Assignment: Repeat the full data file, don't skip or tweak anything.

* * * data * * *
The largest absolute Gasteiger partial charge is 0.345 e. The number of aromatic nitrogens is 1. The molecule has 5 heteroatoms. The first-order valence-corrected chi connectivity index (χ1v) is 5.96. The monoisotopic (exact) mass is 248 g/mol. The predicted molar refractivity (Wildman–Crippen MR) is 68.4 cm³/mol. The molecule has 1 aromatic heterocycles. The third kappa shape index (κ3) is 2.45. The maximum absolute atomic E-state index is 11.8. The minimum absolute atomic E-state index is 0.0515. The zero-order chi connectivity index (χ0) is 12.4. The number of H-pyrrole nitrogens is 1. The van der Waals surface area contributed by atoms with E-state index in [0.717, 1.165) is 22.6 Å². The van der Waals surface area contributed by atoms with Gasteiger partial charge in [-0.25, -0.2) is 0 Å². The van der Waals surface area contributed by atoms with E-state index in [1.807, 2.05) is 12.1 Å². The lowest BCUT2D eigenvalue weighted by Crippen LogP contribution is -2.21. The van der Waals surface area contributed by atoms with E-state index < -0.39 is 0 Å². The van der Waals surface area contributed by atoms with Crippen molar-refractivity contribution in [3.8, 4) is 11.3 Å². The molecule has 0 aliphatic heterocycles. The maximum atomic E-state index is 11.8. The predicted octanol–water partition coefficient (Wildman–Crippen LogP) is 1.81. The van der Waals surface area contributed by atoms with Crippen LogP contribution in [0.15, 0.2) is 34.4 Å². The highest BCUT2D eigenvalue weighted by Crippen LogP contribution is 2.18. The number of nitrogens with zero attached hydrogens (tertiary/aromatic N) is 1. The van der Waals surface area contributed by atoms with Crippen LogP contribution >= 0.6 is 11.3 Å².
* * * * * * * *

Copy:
The largest absolute Gasteiger partial charge is 0.345 e. The number of aromatic nitrogens is 1. The molecule has 5 heteroatoms. The first-order valence-corrected chi connectivity index (χ1v) is 5.96. The monoisotopic (exact) mass is 248 g/mol. The predicted molar refractivity (Wildman–Crippen MR) is 68.4 cm³/mol. The molecule has 1 aromatic heterocycles. The third kappa shape index (κ3) is 2.45. The maximum absolute atomic E-state index is 11.8. The minimum absolute atomic E-state index is 0.0515. The zero-order chi connectivity index (χ0) is 12.4. The number of H-pyrrole nitrogens is 1. The van der Waals surface area contributed by atoms with E-state index in [0.717, 1.165) is 22.6 Å². The van der Waals surface area contributed by atoms with Gasteiger partial charge in [-0.25, -0.2) is 0 Å². The van der Waals surface area contributed by atoms with E-state index in [1.807, 2.05) is 12.1 Å². The lowest BCUT2D eigenvalue weighted by Crippen LogP contribution is -2.21. The van der Waals surface area contributed by atoms with E-state index < -0.39 is 0 Å². The van der Waals surface area contributed by atoms with Crippen molar-refractivity contribution in [3.8, 4) is 11.3 Å². The molecule has 0 aliphatic heterocycles. The maximum atomic E-state index is 11.8. The predicted octanol–water partition coefficient (Wildman–Crippen LogP) is 1.81. The van der Waals surface area contributed by atoms with Crippen LogP contribution in [0.15, 0.2) is 34.4 Å². The highest BCUT2D eigenvalue weighted by Crippen LogP contribution is 2.18. The number of nitrogens with zero attached hydrogens (tertiary/aromatic N) is 1. The van der Waals surface area contributed by atoms with Crippen LogP contribution >= 0.6 is 11.3 Å².